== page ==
14 Surf & Wave Photography Tips You’ll Never Want to Forget

For some dramatic surf and wave photography, get into the action when the surf is up and the waves curl and crash, and shoot some surfers doing amazing things on their boards. To catch the best waves some photographer ride along with the surfer in a collaborative effort to shoot something fresh and special. The best surf and wave photographers always encourage weirdness and colour, whether it’s the surfer’s board shorts, their tattoos or crazy hair, the art that decorates the surfboard, or whatever quirky thing happens to be in the lineup – a floating seagull or anything that creates some diversity to spice up a mundane surf or beach. If you go down low, for example, you can make the wave in front of the surfer look enormous.

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1. Before You Begin to Shoot, Study the Light

Photographers are usually obsessed with light and study how it interacts with their subjects. With surf photography, there’s usually an abundance of light to work with, but before you line your shot up and begin, you should carefully examine that way the light hits the water. Look directly ahead, and focus critically on how the light bounces off the waves and the water’s surface. Then look left and right, and depending on what time of day it is, and where you are, you’ll see that in one direction, there’s probably a lot of light reflecting off the water, but in the other direction, there’s far less or even none. To get a good quality pic of the surfer, you’ll need to shoot at an angle from the shore, in the direction that has no (or very little) reflection.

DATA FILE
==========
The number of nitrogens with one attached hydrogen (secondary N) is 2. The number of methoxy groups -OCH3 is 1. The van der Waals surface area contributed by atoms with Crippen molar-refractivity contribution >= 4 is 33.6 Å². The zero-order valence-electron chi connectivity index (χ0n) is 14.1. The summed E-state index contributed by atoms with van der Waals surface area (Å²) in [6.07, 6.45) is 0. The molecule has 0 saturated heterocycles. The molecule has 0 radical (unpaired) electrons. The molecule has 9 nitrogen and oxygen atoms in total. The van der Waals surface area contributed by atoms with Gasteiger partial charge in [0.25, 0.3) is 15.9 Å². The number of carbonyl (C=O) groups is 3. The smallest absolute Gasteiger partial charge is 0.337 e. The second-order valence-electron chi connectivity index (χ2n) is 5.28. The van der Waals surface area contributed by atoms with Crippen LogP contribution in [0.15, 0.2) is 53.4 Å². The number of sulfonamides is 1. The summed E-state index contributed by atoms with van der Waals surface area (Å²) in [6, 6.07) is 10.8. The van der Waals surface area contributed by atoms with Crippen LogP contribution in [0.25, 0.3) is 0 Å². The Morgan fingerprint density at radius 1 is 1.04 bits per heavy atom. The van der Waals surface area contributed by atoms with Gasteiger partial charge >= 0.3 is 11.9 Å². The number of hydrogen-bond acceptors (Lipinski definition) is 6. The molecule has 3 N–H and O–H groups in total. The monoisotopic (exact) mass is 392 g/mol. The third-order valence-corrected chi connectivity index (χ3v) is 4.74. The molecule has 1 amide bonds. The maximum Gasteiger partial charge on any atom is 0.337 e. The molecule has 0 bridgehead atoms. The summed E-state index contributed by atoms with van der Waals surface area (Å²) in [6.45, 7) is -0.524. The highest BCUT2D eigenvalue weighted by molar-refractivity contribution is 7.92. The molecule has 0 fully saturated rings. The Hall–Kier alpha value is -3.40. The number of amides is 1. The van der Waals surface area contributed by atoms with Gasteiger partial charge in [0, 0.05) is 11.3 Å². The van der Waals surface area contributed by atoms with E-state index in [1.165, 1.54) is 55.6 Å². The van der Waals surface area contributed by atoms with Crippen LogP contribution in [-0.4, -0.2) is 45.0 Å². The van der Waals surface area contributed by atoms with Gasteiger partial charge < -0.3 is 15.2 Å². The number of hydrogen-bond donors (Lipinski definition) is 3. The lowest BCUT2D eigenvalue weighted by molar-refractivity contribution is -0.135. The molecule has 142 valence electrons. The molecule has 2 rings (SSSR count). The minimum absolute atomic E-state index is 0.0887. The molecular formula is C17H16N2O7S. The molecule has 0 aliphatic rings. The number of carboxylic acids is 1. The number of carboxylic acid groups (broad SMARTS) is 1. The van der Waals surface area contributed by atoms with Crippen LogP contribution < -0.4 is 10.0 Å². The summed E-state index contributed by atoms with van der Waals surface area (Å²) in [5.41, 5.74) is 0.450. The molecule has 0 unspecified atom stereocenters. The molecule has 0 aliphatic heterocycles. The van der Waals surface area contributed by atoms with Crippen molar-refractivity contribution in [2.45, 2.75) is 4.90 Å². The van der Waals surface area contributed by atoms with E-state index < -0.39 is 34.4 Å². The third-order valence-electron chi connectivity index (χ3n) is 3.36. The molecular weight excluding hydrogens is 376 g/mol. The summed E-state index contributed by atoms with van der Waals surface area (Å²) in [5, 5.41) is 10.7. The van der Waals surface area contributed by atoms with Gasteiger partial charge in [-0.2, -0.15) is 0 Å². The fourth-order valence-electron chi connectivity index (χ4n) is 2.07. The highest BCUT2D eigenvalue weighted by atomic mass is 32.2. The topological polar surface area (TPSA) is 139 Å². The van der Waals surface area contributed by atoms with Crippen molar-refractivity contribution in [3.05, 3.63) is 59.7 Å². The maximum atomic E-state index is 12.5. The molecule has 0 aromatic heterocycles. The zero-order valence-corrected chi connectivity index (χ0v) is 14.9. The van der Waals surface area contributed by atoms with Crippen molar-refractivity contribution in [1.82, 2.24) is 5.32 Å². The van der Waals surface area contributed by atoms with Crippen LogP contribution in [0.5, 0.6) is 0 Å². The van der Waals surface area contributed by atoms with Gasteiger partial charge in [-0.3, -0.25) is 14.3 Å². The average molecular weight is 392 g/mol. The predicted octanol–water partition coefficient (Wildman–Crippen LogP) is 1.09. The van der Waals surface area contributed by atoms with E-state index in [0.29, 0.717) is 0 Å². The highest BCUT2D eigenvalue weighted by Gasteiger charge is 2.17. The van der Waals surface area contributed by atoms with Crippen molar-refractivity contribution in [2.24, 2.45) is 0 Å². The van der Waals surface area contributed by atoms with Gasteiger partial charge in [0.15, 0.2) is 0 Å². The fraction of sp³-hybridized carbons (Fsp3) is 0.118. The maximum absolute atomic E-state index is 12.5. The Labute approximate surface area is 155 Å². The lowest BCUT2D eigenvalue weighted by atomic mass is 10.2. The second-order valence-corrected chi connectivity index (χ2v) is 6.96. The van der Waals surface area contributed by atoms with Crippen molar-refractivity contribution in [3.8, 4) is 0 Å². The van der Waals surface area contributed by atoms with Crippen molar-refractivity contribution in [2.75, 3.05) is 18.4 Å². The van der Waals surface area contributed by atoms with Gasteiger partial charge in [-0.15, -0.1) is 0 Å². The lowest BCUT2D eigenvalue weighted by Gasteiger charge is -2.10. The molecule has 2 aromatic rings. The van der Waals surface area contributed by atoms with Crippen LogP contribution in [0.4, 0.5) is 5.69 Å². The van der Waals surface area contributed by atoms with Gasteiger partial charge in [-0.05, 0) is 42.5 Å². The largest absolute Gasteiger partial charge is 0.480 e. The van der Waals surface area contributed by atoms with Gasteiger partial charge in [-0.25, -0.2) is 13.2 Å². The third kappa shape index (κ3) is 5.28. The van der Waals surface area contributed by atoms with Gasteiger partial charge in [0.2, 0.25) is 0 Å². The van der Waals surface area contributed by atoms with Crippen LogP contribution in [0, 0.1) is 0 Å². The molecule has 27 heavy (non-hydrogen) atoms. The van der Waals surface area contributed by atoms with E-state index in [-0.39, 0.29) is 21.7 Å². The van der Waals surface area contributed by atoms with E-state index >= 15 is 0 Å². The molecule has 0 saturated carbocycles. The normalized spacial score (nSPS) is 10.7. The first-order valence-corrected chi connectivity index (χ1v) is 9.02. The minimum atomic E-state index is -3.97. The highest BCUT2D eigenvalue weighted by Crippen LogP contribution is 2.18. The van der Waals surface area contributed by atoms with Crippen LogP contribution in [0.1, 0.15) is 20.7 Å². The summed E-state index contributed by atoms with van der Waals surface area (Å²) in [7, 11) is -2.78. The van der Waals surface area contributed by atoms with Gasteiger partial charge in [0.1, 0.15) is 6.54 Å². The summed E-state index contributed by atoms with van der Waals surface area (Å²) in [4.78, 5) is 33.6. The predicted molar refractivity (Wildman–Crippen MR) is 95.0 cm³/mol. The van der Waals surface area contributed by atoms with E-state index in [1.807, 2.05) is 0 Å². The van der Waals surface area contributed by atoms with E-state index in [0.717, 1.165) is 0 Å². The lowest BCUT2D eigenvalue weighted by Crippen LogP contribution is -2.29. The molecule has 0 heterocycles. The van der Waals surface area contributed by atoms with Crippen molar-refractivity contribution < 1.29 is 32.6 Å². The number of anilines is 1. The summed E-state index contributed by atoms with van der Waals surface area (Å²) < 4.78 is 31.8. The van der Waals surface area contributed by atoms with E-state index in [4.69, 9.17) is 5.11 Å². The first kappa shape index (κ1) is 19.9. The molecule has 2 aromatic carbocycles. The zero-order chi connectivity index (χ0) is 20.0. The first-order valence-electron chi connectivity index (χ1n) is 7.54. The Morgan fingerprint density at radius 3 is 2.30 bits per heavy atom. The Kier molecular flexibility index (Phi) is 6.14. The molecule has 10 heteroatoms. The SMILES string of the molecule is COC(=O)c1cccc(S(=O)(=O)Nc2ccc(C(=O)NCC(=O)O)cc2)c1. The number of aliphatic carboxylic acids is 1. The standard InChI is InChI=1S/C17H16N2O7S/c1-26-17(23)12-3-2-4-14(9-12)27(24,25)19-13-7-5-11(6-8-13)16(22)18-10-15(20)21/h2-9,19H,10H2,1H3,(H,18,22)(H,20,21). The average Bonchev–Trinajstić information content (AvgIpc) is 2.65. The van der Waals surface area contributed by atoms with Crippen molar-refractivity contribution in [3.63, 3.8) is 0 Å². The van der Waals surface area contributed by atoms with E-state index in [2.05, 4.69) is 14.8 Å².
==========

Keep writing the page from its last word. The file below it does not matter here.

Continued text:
2. Shoot in manual mode with a fast shutter speed

Surfing is by its nature fast and dynamic so it’s best to shoot in manual mode so you have total control over your camera. The best pics are those that stop the action dead in its tracks. If they’re sharp, the expression on the face of the surfer, or the surfboard spray will be much more dramatic. Of course, if you’re looking for a blurred or artistic effect then stay in a slower shutter speed, probably 1/640 or over.  

3. Use a long focal length lens

If you have the proper tools for any job it makes life much easier. For surf and wave photography, a lens with a 300mm to 400mm focal length makes a BIG difference. The results will be incredibly sharp and you’ll enjoy shooting with a longer focal length lens not only for surf and wave but wildlife photography. Sure, they’re expensive but very much worth it for the quality of the shot.

4. Keep your aperture in the mid-range

For an image of a surfer that’s super detailed and sharp, it’s wise to do some research and find the lens that’s going to provide the best sharpness and opt for an aperture set at mid-range if the light allows. A mid-range aperture gives more flexibility in the depth of field. Shooting with an aperture wide open narrows your depth of field, so your surfer could slide out of focus.

5. Keep ISO as low as it can go

Most photographers follow this advice all the time because the lower the ISO, the less noise you end up having to deal with in your picture. Working on a beach means there’s usually tons of light so your ISO can be as low as it can go.

6. Try a circular polarising filter

When taking photographs around reflective surfaces (remember light and water equals reflections) you can use a circular polarising filter for incredible results. Don’t use it on an overcast day though, because reflection is limited and the polarising filter will absorb a lot of light. A polarising filter is a great tool, and you can use the sky/clouds to test and adjust the polariser as well.

7. Don’t forget to expose for the skin

It’s challenging for surf photographers to find the perfect exposure setting. Most try to expose correctly for the skin. Use spot metering for surf shots, because evaluative metering can more often than not take into account the bright sky and waves so you will end up with a skewed exposure setting to the bright areas of the image, and the surfer or object of your focus ends up under-exposed. Exposing to the human skin means the background and the waves might come near to being ‘blown out’. Unless you mean to get a silhouette of the surfer, expose for the skin and make the person look right. Adjust other elements in post-production.

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8. Always apply the rules of composition